One humid July day, the Chinese environmentalist Ma Jun stood in front of an alley sandwiched by two warehouses at the factory of an Apple supplier called Catcher, a two-hour bullet-train ride south of Beijing. He wore safety goggles and scribbled in a notebook. Two Apple executives flanked him.
Guides from Catcher toured Ma around towering black tanks and large sheds containing vats and pipes that disposed of the toxic chromium waste produced in manufacturing parts for iPhones, iPads, and MacBooks. Apple and Catcher said the state-of-the-art system processed the waste without any discharge. Ma’s group, the Institute for Public and Environmental Affairs (IPE), was considering writing a report on the technology, if it could verify the claim. After a tour of the nearly 500-acre facility, Ma and the executives adjourned to an office conference room on the campus. The atmosphere was cordial, one of partners rather than adversaries.
Apple’s meetings with Ma weren’t always like this. The first one, at its California headquarters in 2011, when he confronted the company about environmental problems at multiple factories, was tense. IPE had issued a damning report on the behavior of tech companies in China, and Apple took a year and a half to set up a meeting with IPE. The discussion lasted about five hours, with Apple ceding little beyond a vague statement about transparency. More than seven years later, IPE has helped audit many of Apple’s factories and suppliers in China, and the group now ranks the company first on its list of the most transparent companies.
Apple isn’t the only company that Ma has helped push toward reform. Since IPE was founded in 2006, his team has gotten more than 1,300 factories to address environmental messes such as discharging waste into rivers. The secret to Ma’s success is a clever tool: IPE has compiled a database of more than 1.3 million environmental violations committed by Chinese factories. It publicly displays this information in online maps and apps, pushing factories and the brands they supply to clean up. Many of them do, agreeing to third-party audits approved by IPE and its partner organizations to clear their records from IPE’s database. With this, Ma has convinced two of the world’s most opaque institutions—international corporations and the Chinese government—that publicly monitoring pollution is in their interest. For his accomplishments, he has won the prestigious Goldman Environmental Prize and many other awards, making him a major face of China’s environmental movement.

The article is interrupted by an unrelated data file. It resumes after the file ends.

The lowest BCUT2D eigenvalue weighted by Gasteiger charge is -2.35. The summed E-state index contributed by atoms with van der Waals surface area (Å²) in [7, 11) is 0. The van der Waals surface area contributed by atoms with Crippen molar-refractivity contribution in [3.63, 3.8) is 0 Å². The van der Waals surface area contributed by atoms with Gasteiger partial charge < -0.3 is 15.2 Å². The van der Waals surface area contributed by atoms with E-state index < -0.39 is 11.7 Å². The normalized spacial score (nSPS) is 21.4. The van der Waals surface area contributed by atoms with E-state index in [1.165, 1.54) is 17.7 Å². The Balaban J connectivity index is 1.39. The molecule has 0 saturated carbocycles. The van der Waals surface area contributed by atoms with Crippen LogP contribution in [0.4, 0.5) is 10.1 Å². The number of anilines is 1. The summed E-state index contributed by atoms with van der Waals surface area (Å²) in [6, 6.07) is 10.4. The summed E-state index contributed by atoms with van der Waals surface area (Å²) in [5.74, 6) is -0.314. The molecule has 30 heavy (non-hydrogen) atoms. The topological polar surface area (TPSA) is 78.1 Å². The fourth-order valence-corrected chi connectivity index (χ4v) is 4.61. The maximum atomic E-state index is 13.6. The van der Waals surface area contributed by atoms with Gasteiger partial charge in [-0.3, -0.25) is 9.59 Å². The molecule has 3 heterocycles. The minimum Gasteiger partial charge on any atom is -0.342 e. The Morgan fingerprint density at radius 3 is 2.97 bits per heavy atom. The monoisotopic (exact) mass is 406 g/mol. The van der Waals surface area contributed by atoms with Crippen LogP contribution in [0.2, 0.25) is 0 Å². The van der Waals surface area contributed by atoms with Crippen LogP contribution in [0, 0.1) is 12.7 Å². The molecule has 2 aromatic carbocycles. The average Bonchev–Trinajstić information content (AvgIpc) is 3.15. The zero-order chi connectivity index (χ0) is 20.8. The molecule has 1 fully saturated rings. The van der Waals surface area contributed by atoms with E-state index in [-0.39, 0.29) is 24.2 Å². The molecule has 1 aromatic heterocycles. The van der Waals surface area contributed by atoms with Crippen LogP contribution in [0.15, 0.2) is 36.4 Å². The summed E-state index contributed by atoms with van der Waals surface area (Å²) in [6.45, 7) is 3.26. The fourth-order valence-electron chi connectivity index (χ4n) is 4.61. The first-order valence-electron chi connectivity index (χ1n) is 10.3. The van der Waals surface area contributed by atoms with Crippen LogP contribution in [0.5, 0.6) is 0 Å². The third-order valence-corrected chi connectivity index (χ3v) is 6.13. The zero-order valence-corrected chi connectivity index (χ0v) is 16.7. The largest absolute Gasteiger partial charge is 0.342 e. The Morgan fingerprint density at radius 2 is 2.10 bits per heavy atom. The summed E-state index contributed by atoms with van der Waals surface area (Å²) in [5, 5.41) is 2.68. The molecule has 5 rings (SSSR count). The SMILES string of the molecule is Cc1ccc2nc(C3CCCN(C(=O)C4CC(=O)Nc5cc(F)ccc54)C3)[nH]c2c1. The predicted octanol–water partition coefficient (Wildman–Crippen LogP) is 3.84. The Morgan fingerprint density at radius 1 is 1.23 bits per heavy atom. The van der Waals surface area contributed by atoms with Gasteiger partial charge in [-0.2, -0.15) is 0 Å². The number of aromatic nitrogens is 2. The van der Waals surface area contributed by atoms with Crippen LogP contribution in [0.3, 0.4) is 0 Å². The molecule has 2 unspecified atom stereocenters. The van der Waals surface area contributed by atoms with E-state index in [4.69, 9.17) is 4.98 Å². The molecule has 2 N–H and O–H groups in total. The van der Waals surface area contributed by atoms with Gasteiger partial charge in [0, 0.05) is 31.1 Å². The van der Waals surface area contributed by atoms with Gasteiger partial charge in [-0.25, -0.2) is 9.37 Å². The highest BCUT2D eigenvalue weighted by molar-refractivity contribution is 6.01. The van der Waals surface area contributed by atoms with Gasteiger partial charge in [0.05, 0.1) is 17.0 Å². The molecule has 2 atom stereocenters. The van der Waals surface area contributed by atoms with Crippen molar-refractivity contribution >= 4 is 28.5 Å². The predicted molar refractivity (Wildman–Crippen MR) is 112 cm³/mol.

Despite the accolades, Ma’s demeanor is humble and self-deprecating. He sees his work as an effort to help companies, not undermine them. His modesty is likely one of the reasons the Chinese government doesn’t feel threatened by him. “There were all these fire-breathing Greenpeace types,” one observer of the Goldman award ceremony told me. “And then there was Ma Jun.”
On smogless days in Beijing, the city’s west side is visible from IPE’s office tower. Ma Jun, 50, grew up there in the early years of the Cultural Revolution, born in 1968 to an engineer and government administrator. Mao Zedong had disbanded traditional schools, and Ma spent much of his childhood playing with crickets and beetles and exploring farmland. His childlike curiosity has stayed with him, though the fields have been overrun by Beijing’s sprawl. After graduating from college, he found a job as an assistant for the South China Morning Post, Hong Kong’s leading English newspaper. He cut out every environmental story he found, studying what few articles he came across, and spent vacations reporting on water pollution in China. The country’s rivers, he discovered, were catastrophically polluted and overdrawn. He wrote a book about the issue that reached a wider audience than he’d expected, and soon, among global environmental circles, it began drawing comparisons to Rachel Carson’s Silent Spring.
After the book’s publication, Ma worked for an energy consulting firm in Beijing and then left to study at Yale’s World Fellows program, which helps train up-and-coming leaders from around the world. He studied American environmental law, contemplating which regulatory tools could be best applied in China. By the end of his time in New Haven, he’d written a new book that argued for progressive legal reforms to Chinese environmental law, including ones that emphasized greater environmental transparency from both government and corporations along with remedies for the victims of pollution. Editors in China were afraid to publish it. “They told me I’d forgotten where I was,” he recalls.
Instead of publishing the book, he decided to implement its ideas through a non-governmental organization. For its first project, in 2006, Ma’s three-person staff mined every available government record of water pollution in China, transcribing them by hand, then publishing a rudimentary interactive map online. “In the beginning, all that work felt useless,” says Wang Jingjing, one of IPE’s early staffers, and now married to Ma.) IPE’s first breakthrough came after Panasonic executives contacted it about one of their factories on the map. Together with IPE, they orchestrated a full cleanup. Soon, other companies began contacting IPE for help, often after journalists or activists used IPE’s map to expose factories’ environmental violations.